Data quality assurance

Lab Note #20
May 09, 2014
Hi again!  Maria is still actively measuring isotopes in the UW IsoLab.  Why is it taking soooo long?  First of all, she has about 300 samples.  And you've seen how our measurement requires multiple steps, which can be quite time consuming.  At this stage of the game, we are most concerned about the quality of our data.  So how do we know the quality of our data?  In other words, how do we know that the data that the mass spectrometer spits out represents reality?  This is done in two ways.

1) Along with our samples, we measure "standards".  "Standards" are essentially nitrate of known isotopic composition.  We use 4 different standards of known isotopic composition, bottles of which are pictured below.  These standards are internationally recognized, and are used by the world-wide community that performs these types of measurements for calibration and data quality purposes.  We purchase these standards from the International Atomic Energy Agency (IAEA), some of which are made by the IAEA and others are made by the United States Geological Survey (USGS) - hence the labels on the brown bottles shown below.  We run about 40 samples a day, but really only 24 of these are actual samples.  The other 16 are a combination of the four standards shown below.  We are continually checking to see if we are getting accurate values.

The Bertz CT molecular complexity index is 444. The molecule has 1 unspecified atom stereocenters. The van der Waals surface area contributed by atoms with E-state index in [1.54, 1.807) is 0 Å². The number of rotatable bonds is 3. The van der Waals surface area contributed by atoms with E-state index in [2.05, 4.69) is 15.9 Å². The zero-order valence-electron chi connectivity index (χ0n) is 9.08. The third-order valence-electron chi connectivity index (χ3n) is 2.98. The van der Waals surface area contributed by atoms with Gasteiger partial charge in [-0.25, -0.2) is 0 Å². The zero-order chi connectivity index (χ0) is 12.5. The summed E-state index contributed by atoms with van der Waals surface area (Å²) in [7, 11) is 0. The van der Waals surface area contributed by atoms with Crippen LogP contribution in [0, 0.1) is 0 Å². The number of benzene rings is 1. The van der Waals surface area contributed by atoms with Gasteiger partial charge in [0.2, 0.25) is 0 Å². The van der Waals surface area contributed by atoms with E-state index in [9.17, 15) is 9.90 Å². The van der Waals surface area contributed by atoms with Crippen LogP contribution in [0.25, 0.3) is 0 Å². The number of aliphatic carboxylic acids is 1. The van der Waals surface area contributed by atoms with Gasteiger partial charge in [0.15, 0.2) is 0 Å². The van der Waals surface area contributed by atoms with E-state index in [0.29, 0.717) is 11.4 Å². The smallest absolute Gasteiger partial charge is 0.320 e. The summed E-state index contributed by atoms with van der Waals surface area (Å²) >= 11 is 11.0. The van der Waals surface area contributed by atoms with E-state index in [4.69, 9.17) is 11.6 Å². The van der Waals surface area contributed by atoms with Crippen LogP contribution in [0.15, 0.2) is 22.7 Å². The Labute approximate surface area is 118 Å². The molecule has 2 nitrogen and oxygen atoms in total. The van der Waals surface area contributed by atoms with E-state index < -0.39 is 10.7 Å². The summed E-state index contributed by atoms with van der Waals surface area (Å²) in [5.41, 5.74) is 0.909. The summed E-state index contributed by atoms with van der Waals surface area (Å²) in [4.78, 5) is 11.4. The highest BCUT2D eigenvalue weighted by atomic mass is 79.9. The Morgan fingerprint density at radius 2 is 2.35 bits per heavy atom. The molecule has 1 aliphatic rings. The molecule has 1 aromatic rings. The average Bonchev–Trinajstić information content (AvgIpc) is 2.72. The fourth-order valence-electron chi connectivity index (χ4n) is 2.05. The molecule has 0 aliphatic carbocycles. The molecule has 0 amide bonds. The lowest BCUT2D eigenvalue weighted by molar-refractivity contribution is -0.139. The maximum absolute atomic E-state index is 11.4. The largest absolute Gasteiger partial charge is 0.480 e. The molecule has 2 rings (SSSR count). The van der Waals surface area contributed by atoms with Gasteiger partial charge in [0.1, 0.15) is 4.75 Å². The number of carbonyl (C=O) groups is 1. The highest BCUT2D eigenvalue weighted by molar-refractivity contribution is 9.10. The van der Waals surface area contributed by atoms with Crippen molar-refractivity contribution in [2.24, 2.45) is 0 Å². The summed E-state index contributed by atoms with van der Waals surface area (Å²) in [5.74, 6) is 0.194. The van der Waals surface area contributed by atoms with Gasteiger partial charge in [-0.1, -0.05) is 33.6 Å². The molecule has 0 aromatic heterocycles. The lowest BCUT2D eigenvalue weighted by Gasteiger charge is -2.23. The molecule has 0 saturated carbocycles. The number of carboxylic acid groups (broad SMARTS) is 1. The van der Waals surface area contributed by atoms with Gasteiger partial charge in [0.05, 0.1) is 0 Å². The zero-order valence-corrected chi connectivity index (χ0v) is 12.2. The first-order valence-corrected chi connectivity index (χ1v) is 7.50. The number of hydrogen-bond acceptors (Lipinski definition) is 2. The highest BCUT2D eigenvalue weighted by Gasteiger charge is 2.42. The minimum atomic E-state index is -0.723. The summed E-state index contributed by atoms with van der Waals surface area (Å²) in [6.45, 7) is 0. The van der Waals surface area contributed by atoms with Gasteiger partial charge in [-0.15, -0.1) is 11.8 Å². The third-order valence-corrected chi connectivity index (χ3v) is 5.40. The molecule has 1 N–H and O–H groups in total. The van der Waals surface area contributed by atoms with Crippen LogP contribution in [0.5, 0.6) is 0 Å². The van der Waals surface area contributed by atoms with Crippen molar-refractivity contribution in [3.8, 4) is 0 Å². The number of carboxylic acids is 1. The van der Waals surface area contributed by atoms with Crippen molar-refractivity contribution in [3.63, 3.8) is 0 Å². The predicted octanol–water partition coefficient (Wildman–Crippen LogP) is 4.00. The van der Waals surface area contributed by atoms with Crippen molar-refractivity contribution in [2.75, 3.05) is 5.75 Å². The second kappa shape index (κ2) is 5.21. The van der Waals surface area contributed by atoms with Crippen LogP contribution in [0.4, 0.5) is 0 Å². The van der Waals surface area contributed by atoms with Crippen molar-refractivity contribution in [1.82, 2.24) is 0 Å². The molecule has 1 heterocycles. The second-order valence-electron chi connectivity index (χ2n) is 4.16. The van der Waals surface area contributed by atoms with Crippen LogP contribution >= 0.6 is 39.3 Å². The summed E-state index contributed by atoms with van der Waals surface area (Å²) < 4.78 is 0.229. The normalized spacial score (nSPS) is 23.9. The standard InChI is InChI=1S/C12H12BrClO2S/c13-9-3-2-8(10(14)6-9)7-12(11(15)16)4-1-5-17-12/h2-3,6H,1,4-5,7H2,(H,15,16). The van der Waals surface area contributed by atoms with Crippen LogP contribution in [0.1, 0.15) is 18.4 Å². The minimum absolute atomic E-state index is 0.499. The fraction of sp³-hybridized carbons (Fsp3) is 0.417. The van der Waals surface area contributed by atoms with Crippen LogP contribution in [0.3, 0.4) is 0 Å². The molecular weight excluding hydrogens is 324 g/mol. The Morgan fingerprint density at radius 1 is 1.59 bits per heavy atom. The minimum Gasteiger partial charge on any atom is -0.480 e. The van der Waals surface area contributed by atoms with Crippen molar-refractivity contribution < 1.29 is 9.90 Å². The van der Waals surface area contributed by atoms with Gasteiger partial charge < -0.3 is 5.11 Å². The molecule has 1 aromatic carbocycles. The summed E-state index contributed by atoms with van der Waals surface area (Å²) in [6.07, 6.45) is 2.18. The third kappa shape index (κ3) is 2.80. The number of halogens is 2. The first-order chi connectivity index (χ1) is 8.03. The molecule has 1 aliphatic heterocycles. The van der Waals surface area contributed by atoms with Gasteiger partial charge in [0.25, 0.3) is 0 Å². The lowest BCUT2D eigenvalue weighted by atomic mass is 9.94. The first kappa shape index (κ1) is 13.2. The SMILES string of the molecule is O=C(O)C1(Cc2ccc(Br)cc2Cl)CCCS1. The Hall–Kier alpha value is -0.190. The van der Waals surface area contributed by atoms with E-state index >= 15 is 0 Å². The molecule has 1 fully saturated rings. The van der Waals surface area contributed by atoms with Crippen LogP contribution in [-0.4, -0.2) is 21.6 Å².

2) We measure each sample 3 times.  This way we get a sense of our precision.  It also makes our lives less stressful since we know we have at least 3 tries to get it right.  What can go wrong?  Well, lots of things since there are lots of steps. The most common problem is the bacteria.  Although we try really hard to make them happy and healthy, they are living things, and sometimes they aren't so healthy.  An unhealthy batch of bacteria can create isotope havoc, which we can easily diagnose by checking our four isotope standards.  We use the triplicates to calculate the precision, which show up as error bars on our plots of the data.

Accuracy and precision, that is the goal!

Maria is finishing up round two, and will present her data at our group meeting next week.  I will let you know if the data look as expected.

Happy Mother's Day!

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